Family and fans say goodbye to their 'Crocodile Hunter'

Click to follow
The Independent Online

The choir wore khaki and a koala slept in a gum tree next to the stage where Steve Irwin's family held a memorial service for Australia's "Crocodile Hunter".

The service, held yesterday at Irwin's Australia Zoo wildlife park on the Queensland Sunshine Coast, was attended by politicians, actors and sporting celebrities, as well as thousands of others.

The most heart-rending moment came when his daughter Bindi, 8, took to the stage to read a tribute she had written herself.

Her mother, Terri, and two-year-old brother Bob watched as Bindi said: "My daddy was my hero, he was always there for me when I needed him ... but most of all he was fun. He took me and my brother and mum with him all the time. We filmed together, caught crocodiles together and loved being in the bush together. I have the best daddy in the whole world. I miss him every day."

"I know Daddy had an important job. He was working to change the world so everyone would love wildlife like he did. I don't want Daddy's passion to ever end. I want to help endangered wildlife just like he did. When I see a crocodile, I will always think of him and I know Daddy made this zoo so everyone could come and learn to love all the animals.

"Daddy made this place his whole life and now it's our turn to help Daddy."

Australia's Prime Minister, John Howard, was also in attendance at the ceremony at the "Crocoseum".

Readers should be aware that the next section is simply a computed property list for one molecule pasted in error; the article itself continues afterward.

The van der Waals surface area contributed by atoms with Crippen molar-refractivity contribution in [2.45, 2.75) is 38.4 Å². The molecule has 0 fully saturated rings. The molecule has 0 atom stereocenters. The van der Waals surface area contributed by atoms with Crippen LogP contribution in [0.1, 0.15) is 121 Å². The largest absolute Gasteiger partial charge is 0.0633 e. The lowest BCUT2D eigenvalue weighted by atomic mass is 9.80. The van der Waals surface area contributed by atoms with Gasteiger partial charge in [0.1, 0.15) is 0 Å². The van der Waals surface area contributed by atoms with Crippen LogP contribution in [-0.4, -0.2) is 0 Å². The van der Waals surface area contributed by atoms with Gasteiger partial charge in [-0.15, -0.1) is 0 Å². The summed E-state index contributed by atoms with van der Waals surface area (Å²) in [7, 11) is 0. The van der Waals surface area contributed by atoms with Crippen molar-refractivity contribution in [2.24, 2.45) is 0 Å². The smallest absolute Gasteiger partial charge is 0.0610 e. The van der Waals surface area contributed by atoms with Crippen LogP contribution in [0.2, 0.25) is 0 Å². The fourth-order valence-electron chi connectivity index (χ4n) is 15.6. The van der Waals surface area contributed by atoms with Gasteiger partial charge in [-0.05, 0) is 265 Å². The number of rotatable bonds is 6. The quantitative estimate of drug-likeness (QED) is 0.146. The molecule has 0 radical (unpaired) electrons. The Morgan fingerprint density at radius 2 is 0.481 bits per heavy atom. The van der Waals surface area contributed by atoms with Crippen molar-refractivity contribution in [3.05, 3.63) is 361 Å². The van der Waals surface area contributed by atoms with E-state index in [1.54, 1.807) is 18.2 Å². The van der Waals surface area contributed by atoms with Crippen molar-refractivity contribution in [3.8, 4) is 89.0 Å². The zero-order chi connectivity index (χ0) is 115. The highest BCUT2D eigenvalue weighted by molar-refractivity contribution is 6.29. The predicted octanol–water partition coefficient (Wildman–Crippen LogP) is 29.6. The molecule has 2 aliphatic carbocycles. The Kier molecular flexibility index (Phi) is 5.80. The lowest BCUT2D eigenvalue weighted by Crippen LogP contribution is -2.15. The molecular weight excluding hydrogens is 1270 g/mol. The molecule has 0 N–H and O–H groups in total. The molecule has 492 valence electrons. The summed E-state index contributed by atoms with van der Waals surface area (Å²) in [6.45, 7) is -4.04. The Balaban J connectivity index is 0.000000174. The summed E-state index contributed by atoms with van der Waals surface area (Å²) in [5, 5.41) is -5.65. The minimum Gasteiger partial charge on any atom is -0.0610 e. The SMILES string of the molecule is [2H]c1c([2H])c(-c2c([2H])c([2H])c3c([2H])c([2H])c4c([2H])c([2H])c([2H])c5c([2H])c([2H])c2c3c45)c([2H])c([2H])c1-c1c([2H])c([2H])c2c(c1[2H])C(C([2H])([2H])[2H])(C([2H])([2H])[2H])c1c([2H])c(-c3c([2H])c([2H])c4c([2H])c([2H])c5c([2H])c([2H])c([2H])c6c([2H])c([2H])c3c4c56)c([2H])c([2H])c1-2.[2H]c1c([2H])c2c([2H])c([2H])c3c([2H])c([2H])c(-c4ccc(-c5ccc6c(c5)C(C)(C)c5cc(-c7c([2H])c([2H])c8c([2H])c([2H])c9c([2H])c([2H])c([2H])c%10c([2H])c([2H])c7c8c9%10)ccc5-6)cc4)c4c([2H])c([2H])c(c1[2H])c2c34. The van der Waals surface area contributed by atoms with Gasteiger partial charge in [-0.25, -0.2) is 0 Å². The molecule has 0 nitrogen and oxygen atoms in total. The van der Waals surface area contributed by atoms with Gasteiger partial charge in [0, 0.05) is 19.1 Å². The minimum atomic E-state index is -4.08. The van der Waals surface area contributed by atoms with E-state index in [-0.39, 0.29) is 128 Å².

Mr Howard said: "Steve Irwin touched the hearts of Australians and of millions around the world in a very special way," he said. "He did that because he had that quality of being genuine, of being authentic."

Hollywood stars including Russell Crowe, Kevin Costner and Cameron Diaz paid respects in videotaped tributes. In a recorded message, Crowe, said: "It was way too soon for all of us. We have lost a friend, a champion. It will take some time to adjust to that."

Irwin's family held a private memorial service last week at the zoo. Yesterday's ceremony, broadcast live in Australia, as well as the US and across Asia, was an occasion for his fans to grieve.

Irwin's favourite musician, the country singer John Williamson, sang one of Irwin's favourite songs, "True Blue", from the back of Irwin's pick-up truck - known as a Ute in Australia.

As the ceremony drew to a close, the Ute was loaded up with Irwin's camping gear, crocodile nets and favourite surfboard, and was driven out of the Crocoseum. His staff then laid bunches of daisies on the ground, spelling out his catchword "Crikey!"